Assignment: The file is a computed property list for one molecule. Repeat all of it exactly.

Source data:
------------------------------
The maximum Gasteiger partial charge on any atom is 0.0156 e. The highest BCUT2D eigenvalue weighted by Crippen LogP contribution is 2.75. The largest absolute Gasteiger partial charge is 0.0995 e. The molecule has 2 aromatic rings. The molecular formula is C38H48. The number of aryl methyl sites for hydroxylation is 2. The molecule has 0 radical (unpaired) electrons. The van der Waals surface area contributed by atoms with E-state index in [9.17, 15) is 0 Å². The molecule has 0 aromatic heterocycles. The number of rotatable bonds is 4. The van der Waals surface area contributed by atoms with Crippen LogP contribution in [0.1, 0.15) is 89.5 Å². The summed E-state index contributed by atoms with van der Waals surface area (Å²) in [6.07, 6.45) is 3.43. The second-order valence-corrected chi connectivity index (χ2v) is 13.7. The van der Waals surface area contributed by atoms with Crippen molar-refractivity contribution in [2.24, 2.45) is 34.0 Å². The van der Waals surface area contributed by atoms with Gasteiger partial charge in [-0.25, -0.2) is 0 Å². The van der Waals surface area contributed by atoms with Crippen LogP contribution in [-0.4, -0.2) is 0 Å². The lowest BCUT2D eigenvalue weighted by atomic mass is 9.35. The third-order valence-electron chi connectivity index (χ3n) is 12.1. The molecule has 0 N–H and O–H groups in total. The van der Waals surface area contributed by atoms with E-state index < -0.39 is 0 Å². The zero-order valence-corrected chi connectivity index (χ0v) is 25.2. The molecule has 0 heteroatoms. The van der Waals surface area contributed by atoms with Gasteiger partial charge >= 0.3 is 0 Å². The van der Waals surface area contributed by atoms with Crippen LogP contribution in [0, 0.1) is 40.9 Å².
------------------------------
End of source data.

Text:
The maximum Gasteiger partial charge on any atom is 0.0156 e. The highest BCUT2D eigenvalue weighted by Crippen LogP contribution is 2.75. The largest absolute Gasteiger partial charge is 0.0995 e. The molecule has 2 aromatic rings. The molecular formula is C38H48. The number of aryl methyl sites for hydroxylation is 2. The molecule has 0 radical (unpaired) electrons. The van der Waals surface area contributed by atoms with E-state index in [9.17, 15) is 0 Å². The molecule has 0 aromatic heterocycles. The number of rotatable bonds is 4. The van der Waals surface area contributed by atoms with Crippen LogP contribution in [0.1, 0.15) is 89.5 Å². The summed E-state index contributed by atoms with van der Waals surface area (Å²) in [6.07, 6.45) is 3.43. The second-order valence-corrected chi connectivity index (χ2v) is 13.7. The van der Waals surface area contributed by atoms with Crippen molar-refractivity contribution in [2.24, 2.45) is 34.0 Å². The van der Waals surface area contributed by atoms with Gasteiger partial charge in [-0.25, -0.2) is 0 Å². The van der Waals surface area contributed by atoms with Crippen LogP contribution in [-0.4, -0.2) is 0 Å². The lowest BCUT2D eigenvalue weighted by atomic mass is 9.35. The third-order valence-electron chi connectivity index (χ3n) is 12.1. The molecule has 0 N–H and O–H groups in total. The van der Waals surface area contributed by atoms with E-state index < -0.39 is 0 Å². The zero-order valence-corrected chi connectivity index (χ0v) is 25.2. The molecule has 0 heteroatoms. The van der Waals surface area contributed by atoms with Gasteiger partial charge >= 0.3 is 0 Å². The van der Waals surface area contributed by atoms with Crippen LogP contribution in [0, 0.1) is 40.9 Å².